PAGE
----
In one sense the question, “Is obedience optional,” is merely a variation of the question Paul asks in Rom 6:1, “Shall we continue in sin that grace may abound?” It is a question I have heard often.
Of course, we should not be surprised when people who do not believe in eternal security ask this question. According to such people, good works are necessary to gain and maintain one’s salvation. If one’s obedience falls below some vague standard, then salvation is lost unless and until the person confesses and repents and gets back on track.
However, when we hear someone who believes in eternal security ask this question, we are naturally surprised. If someone believes that once anyone is saved he will always remain saved, then how could he possibly wonder if ongoing obedience is necessary in order to go to heaven?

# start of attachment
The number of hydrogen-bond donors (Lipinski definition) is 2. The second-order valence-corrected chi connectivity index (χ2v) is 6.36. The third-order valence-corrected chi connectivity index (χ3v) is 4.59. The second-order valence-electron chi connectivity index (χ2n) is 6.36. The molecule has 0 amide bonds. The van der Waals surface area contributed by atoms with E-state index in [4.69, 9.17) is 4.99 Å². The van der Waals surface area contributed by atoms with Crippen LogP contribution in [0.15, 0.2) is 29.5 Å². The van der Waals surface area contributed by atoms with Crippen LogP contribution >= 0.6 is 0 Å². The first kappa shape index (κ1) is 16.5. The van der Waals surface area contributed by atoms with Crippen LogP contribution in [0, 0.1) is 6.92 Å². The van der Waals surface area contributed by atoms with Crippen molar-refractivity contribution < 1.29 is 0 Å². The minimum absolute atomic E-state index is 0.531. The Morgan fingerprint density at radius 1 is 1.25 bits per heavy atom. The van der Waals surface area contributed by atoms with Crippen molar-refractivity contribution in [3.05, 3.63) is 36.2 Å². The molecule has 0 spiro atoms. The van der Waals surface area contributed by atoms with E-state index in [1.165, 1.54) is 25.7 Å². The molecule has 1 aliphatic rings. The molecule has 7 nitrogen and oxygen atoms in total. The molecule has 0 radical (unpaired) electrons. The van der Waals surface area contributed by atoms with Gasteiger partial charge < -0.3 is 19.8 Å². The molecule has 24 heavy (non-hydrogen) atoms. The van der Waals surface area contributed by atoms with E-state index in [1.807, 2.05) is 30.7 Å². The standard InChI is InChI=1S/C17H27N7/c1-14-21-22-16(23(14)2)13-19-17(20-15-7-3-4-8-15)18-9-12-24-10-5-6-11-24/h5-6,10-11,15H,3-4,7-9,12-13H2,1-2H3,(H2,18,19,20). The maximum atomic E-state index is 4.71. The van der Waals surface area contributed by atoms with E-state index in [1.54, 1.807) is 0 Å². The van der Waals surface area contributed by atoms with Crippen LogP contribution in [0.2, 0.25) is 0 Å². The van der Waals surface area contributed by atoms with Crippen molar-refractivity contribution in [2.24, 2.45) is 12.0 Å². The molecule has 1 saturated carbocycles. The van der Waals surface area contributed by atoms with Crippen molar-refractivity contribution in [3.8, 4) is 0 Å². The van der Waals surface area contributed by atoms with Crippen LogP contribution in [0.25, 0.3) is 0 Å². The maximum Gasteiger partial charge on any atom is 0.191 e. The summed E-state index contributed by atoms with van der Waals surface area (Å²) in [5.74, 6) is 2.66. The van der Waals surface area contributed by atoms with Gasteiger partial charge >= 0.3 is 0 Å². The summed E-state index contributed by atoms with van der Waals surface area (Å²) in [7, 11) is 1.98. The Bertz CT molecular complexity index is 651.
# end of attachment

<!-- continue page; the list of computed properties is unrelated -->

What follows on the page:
Earlier this fall I presented a seminar in Moline, Illinois. There I received variations of the question, “Is obedience optional,” from a young man just entering the pastorate. He believed in eternal security, yet he kept asking me questions, such as: “Can a person who believes in Christ and is an alcoholic go to heaven?” “Can one who believes and is an adulterer go to heaven?” “A homosexual?” “A murderer?”
Receiving that kind of question from one who believes in eternal security causes me to be both saddened and amazed. Modern Reformed thought has garbled the Gospel so badly that it is a wonder anyone ever gets saved under such preaching.
Obedience Optional for Salvation